One reason that couples get a prenup, she has found in her research and in her experience practicing law, is to build in a backstop to debt collection. Debt threaded through the prenups she read in other ways, too: in one Louisiana prenup, a couple agreed that a wife-to-be’s student-loan debt, which amounted to a hundred and thirty thousand dollars, was “to be paid out of the joint-community income,” including the husband’s income, and that the husband would not be entitled to reimbursement down the line.
In recent years, Carter has seen another concern emerge in a number of prenups: how to address the financial issues that stem from one partner choosing to stay home to raise children. One prenup she read specified that, should the wife “quit her job for the benefit of the marriage,” the husband would “be responsible for monthly payments to her retirement in an amount equal to her average monthly contribution during the prior twelve (12) months.” Any payments that he missed would accrue a five-per-cent interest. A community-property system might make the most sense for couples where one spouse stays at home, since it entitles that spouse to half of any new income; historically, people may have supported such a system for precisely this reason, according to Alessandra Voena, who researches family economics.
States that do not follow community-property rules use an “equitable distribution” system, in which couples choose which of their assets they want to pool together; at divorce, all shared property is distributed “equitably,” according to the needs and the contributions of each partner, not fifty-fifty—or at least not necessarily. But the equitable-distribution system varies from state to state. Say one spouse enters the marriage with a business. In some states, if that business doubles in value during the course of the marriage, the business owner gets to keep nearly all of the income; in others, the appreciation in value is deemed to belong to both spouses. For a stay-at-home parent who sacrifices traditional wages for household labor, these differences can be critical during a divorce.
Drafting a prenup can be a way around the vagaries of state law—without one, Carter noted, “you’re assuming that your state legislature has the best rule for what happens to you at either death or divorce, because all marriages end in one of those ways.” But the variance in state regulation also affects how well spouses can insulate each other from debt. In some states, prenups aren’t always enforceable against creditors; in Nevada, for instance, prenups are considered “effective only as between” the couple, meaning that a third party, such as a creditor, needn’t abide by them. In Arizona, in one case, a bank sued a married couple for repayment of a bank transfer. The transfer was done in the husband’s name, and the wife denied knowing about the transfer. They subsequently divorced. An Arizona court found that the bank had the right to garnish her wages even after she split from him.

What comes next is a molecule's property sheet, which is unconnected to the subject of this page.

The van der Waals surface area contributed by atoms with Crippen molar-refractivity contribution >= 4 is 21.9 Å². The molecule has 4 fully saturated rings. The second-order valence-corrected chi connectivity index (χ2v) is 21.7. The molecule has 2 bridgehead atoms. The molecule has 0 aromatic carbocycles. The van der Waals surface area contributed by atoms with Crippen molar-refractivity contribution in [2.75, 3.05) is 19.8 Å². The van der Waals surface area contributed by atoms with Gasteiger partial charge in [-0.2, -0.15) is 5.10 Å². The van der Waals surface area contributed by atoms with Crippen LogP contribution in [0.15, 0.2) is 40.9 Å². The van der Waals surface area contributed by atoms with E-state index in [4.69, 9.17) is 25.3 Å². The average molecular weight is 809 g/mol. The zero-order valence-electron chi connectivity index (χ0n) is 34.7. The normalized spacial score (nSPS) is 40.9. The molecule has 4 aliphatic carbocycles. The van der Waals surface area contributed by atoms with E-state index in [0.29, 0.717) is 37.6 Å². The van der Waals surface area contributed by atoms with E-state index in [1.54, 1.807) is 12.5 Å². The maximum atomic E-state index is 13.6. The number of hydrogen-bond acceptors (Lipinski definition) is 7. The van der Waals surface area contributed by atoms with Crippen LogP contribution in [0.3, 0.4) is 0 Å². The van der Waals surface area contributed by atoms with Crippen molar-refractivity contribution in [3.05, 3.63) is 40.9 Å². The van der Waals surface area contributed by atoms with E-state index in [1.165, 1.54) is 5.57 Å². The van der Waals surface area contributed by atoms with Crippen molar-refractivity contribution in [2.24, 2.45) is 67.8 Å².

In Europe, couples can have more choice in how their marital property is divided up. In the Netherlands, which has a limited community-property system, couples can register prenuptial contracts directly with the national government, and roughly a quarter of couples choose to do so; in Italy, couples choose how they want their property to be divided up—community property or separate property—when they register to marry, and don’t have to hire an expensive lawyer to write a prenup if they don’t like the standard rules. (Around seventy per cent of new couples in Italy choose the separate-property system, according to Voena.) Of all U.S. states, only Alaska and Tennessee come close to replicating Italy’s system. Both have an equitable-distribution regime, but allow couples to select a community-property system at marriage. Letting couples choose their preferred system gives them some of the flexibility of a prenup, without needing to write a complex contract.
Kelly Chang Rickert is a family-law attorney in California who specializes in prenups. She fields prenup requests from business owners, from people in the entertainment industry, and from couples in which one partner is likely to become a stay-at-home parent. These days, she told me, concern about debt “comes up a lot.” She recently had a client whose husband died from COVID after roughly two months in the hospital. By the time that he passed away, he had racked up medical debt in the six figures. “So they started sending bills to her address,” Rickert said. “Had she not had the prenup, then this debt that was accumulated during the marriage would be community.”
Rickert has become a popular personality on TikTok, where she posts no-frills videos about prenups and other aspects of marriage law for nearly four hundred thousand followers. In one, she portrays an opposing lawyer who claims that Rickert’s client owes money; cut to Rickert spinning around and clutching a sheet of paper with the word “PRENUP” written in large font, above a caption that reads “Prenups protect.” The popular TikToker @yourrichbff, who has a million and a half followers, is also pro-prenup (and pro-role-playing): in one video, she plays both members of a couple, one with a mustache, one without, hashing out their finances against an image of a floral wedding canopy. One partner objects to the idea of a prenup by saying, “This isn’t very romantic.” The other responds, “If we can’t talk about money now, how are we going to talk about all of the other tough topics?”